COVID’s disproportionate effect on businesses has left some industries reeling while others continue to plug along (almost like) business as usual. Many of those hard-hit industries are using the pandemic to adapt and innovate. The events business is no different. With large-scale events off the table for the foreseeable future, planners, caterers and venues have had to rethink every aspect of how they do business. But the challenge COVID presents may very well unlock new possibilities to reimagine and retool.
At our June 17, 2020, #InsideDenver Twitter chat with Blake Communications, we spoke to five event experts to hear how they’ve handled the shifts so far and what the future of their industry might hold.
Necessity is the mother of invention, as they say. Whether that means uprooting your event from indoors to a rainbow-colored, umbrella-canopied alley like EXDO Events or inventing brand-new revenue streams like Footers Catering and Events, Colorado’s event planners know how to pivot with panache without sacrificing quality or safety. That goes for going virtual, too. Experience goes hand in hand with safety.
Revenues and attendance are way down. Barriers to deepening relationships pop up faster than you can say whack-a-mole. Rules and regulations can change from one day to the next. Some parts of the industry are essentially frozen. Saying things are tough right now is a huge understatement. Uncertainty looms. How do you retain your staff without cash coming in? How do you shrink an event for 300 people to 50 people and still be profitable?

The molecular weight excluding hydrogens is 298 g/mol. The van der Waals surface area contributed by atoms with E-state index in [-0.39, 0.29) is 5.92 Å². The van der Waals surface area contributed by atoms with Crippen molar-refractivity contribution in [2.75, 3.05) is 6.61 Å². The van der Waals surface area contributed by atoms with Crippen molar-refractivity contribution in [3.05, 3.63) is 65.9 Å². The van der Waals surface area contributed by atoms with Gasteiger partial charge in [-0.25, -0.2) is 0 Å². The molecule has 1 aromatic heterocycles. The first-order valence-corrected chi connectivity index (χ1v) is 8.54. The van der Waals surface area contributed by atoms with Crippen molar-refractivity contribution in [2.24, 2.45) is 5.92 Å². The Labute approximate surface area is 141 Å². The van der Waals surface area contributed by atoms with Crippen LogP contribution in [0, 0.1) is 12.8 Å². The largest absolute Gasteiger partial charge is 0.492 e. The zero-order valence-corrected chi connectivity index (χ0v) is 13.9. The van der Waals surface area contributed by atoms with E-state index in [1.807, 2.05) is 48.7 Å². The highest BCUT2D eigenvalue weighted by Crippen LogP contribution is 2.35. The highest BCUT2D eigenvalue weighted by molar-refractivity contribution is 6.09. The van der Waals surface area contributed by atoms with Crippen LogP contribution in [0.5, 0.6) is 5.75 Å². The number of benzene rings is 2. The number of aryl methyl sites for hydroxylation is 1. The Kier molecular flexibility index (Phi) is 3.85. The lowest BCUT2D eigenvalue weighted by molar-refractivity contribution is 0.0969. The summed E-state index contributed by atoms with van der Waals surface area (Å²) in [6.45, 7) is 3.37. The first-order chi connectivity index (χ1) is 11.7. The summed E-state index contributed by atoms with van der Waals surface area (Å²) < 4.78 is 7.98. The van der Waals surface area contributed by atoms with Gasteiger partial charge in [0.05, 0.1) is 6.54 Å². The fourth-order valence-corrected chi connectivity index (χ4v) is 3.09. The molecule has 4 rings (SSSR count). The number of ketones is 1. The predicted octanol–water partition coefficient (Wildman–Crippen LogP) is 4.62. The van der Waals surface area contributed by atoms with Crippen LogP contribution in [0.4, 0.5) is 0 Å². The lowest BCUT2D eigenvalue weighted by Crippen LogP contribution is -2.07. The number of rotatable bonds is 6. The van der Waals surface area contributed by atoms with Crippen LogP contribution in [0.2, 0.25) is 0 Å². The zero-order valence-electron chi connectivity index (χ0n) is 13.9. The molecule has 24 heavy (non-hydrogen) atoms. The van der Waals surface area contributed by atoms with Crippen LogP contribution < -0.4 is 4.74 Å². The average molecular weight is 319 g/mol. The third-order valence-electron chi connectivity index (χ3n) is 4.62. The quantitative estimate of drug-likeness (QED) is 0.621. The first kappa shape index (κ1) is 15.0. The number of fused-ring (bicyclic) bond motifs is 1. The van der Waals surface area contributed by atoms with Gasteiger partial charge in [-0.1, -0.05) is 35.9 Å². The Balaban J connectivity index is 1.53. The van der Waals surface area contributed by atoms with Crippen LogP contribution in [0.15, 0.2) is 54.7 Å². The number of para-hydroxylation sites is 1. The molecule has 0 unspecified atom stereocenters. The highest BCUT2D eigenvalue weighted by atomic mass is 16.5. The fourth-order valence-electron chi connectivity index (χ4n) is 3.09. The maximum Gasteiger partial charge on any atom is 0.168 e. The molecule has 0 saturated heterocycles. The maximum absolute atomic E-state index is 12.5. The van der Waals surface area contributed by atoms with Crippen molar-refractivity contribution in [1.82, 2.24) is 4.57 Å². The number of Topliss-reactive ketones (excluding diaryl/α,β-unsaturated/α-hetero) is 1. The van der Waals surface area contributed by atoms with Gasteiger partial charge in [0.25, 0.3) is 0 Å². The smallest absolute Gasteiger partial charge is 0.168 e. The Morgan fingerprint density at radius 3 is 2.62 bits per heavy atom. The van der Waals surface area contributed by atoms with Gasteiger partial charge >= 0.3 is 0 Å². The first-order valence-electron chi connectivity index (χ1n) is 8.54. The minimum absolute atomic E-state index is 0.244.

Courtney Drake-McDonough of In GoodTaste sees opportunity in pop-up-style weddings that could bring more fun with less planning. Christy Kurowski of Kurowski Event Production sees the opportunity to elevate virtual experiences as the next frontier in events. Jeannie McFarland Johnson of Creative Strategies Group thinks monetization of virtual events along with scaling experiences on both the individual and group levels could also make a difference.
The trade-off for increased public safety in the short-term has decreased interactivity and increased rigidity in the form of timed reservations and increased physical distancing. But events are stealing plays from other industries to keep people engaged. For example, a local farmer’s market takes a cue from the grocery store with pre-ordering and curbside pickup.
What else can events do to succeed in a pandemic? Have a backup plan for your backup plan.Communicate with transparency, clarity and authenticity.Be nimble. Stay on top of emerging trends. Study what’s worked for others.
Want to know what else has our wheels turning these days? Head to Happenings.